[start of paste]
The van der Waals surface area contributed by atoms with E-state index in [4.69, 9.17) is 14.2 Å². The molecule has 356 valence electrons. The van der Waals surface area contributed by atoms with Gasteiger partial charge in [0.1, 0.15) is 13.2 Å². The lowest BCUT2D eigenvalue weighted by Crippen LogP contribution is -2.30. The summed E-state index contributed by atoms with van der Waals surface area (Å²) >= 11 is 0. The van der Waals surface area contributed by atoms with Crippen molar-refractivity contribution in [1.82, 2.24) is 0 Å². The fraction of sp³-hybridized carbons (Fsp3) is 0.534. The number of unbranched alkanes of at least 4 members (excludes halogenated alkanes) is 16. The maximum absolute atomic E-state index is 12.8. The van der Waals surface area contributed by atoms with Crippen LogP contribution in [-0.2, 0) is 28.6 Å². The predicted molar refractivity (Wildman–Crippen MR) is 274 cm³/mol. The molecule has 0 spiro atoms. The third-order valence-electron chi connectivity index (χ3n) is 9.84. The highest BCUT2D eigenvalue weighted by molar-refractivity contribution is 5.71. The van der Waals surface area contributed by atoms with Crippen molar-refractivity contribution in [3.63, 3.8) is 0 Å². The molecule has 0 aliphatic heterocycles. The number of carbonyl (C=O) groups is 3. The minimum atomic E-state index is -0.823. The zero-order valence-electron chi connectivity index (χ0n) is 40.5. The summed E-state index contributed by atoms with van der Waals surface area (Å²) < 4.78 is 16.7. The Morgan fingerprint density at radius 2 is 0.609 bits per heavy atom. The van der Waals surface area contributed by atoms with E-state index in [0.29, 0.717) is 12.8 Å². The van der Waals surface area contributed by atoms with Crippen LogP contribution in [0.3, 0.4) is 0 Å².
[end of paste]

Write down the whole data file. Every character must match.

The van der Waals surface area contributed by atoms with E-state index in [4.69, 9.17) is 14.2 Å². The molecule has 356 valence electrons. The van der Waals surface area contributed by atoms with Gasteiger partial charge in [0.1, 0.15) is 13.2 Å². The lowest BCUT2D eigenvalue weighted by Crippen LogP contribution is -2.30. The summed E-state index contributed by atoms with van der Waals surface area (Å²) >= 11 is 0. The van der Waals surface area contributed by atoms with Crippen molar-refractivity contribution in [1.82, 2.24) is 0 Å². The fraction of sp³-hybridized carbons (Fsp3) is 0.534. The number of unbranched alkanes of at least 4 members (excludes halogenated alkanes) is 16. The maximum absolute atomic E-state index is 12.8. The van der Waals surface area contributed by atoms with Crippen LogP contribution in [-0.2, 0) is 28.6 Å². The predicted molar refractivity (Wildman–Crippen MR) is 274 cm³/mol. The molecule has 0 spiro atoms. The third-order valence-electron chi connectivity index (χ3n) is 9.84. The highest BCUT2D eigenvalue weighted by molar-refractivity contribution is 5.71. The van der Waals surface area contributed by atoms with Crippen molar-refractivity contribution in [3.63, 3.8) is 0 Å². The molecule has 0 aliphatic heterocycles. The number of carbonyl (C=O) groups is 3. The minimum atomic E-state index is -0.823. The zero-order valence-electron chi connectivity index (χ0n) is 40.5. The summed E-state index contributed by atoms with van der Waals surface area (Å²) < 4.78 is 16.7. The Morgan fingerprint density at radius 2 is 0.609 bits per heavy atom. The van der Waals surface area contributed by atoms with E-state index in [0.29, 0.717) is 12.8 Å². The van der Waals surface area contributed by atoms with Crippen LogP contribution in [0.3, 0.4) is 0 Å².